Worth the Rent? The Condo-to-Rental Trend

There's no denying it: the housing bubble has definitely burst. And while there is still some speculation on how, when and why, most financial experts agree that the correction and balancing process has begun—though it will likely be long and painful.

There is enough pain to go around; pain for property owners, developers and investors. A decade ago, flipping properties was a national pastime; now just holding on to your property can be a challenge. And no one is exempt, says John A. Kilpatrick, the CEO at Greenfield Advisors LLC, based in Seattle. Back in June of 2007, he cited the link between increased foreclosures and local property devaluation. “The innocent houses that happen to be sitting next to those [foreclosed] properties are going to take a hit.”

Challenging times call for creative solutions, and a few savvy property management firms in Chicago have worked hard to find viable solutions to contain costs and recoup losses. Allowing condo owners to rent or sublet units remains a controversial option, but it is a trend that has taken hold in many areas, and has helped some associations keep their heads above water and their budgets balanced.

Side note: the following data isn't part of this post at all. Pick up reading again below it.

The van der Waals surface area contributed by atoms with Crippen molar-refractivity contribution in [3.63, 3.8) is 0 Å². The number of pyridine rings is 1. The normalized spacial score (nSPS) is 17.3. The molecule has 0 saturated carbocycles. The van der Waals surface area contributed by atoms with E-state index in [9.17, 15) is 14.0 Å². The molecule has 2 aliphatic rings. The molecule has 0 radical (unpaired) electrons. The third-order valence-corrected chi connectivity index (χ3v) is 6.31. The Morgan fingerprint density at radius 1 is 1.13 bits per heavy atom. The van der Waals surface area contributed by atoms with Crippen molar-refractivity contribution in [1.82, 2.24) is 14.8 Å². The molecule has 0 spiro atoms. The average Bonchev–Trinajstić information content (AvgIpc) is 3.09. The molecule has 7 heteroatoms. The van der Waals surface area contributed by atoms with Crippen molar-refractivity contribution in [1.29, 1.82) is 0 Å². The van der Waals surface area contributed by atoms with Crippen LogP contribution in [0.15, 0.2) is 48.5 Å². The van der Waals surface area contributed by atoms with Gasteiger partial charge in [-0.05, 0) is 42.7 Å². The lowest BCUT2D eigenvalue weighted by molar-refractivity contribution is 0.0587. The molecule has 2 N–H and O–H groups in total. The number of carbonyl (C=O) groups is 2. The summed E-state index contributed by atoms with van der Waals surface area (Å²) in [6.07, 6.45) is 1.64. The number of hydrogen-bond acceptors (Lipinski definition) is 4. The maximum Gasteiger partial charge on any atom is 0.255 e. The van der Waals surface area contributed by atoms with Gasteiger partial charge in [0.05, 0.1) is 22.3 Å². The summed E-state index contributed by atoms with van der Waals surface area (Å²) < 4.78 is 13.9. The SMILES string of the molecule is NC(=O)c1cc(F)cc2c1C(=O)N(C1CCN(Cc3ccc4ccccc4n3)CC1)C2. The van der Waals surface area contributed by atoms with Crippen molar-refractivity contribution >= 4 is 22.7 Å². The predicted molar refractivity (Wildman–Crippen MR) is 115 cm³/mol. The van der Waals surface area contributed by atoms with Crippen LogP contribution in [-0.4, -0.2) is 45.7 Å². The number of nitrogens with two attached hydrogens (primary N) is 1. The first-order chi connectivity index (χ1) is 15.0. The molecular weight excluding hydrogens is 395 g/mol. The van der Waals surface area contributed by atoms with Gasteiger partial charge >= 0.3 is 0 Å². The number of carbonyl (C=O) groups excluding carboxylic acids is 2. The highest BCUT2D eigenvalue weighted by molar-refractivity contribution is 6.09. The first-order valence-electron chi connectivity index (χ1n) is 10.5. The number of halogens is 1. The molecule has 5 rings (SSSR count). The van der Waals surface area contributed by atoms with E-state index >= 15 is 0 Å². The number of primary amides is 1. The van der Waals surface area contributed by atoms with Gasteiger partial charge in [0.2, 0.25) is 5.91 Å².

Protecting Values

Wolin-Levin Inc., the property management firm for Shoreline Towers Condominium in West Rogers Park north of Chicago worked with that condo association to develop an aggressive plan to protect property values. Shoreline Towers is a 25-story, 378-unit condominium situated on the shore of Lake Michigan. This prime property had it all; location, restaurants, shopping, striking views of the city skyline...and units in foreclosure.

In an unusual—and gutsy—move, the association used reserve funds to purchase the foreclosed units, then rented them, rather than attempting to sell them in a down market. When the real estate market improves, the plan is to sell them outright—but in the meantime, the association can recover unpaid assessments and keep the building fully occupied.

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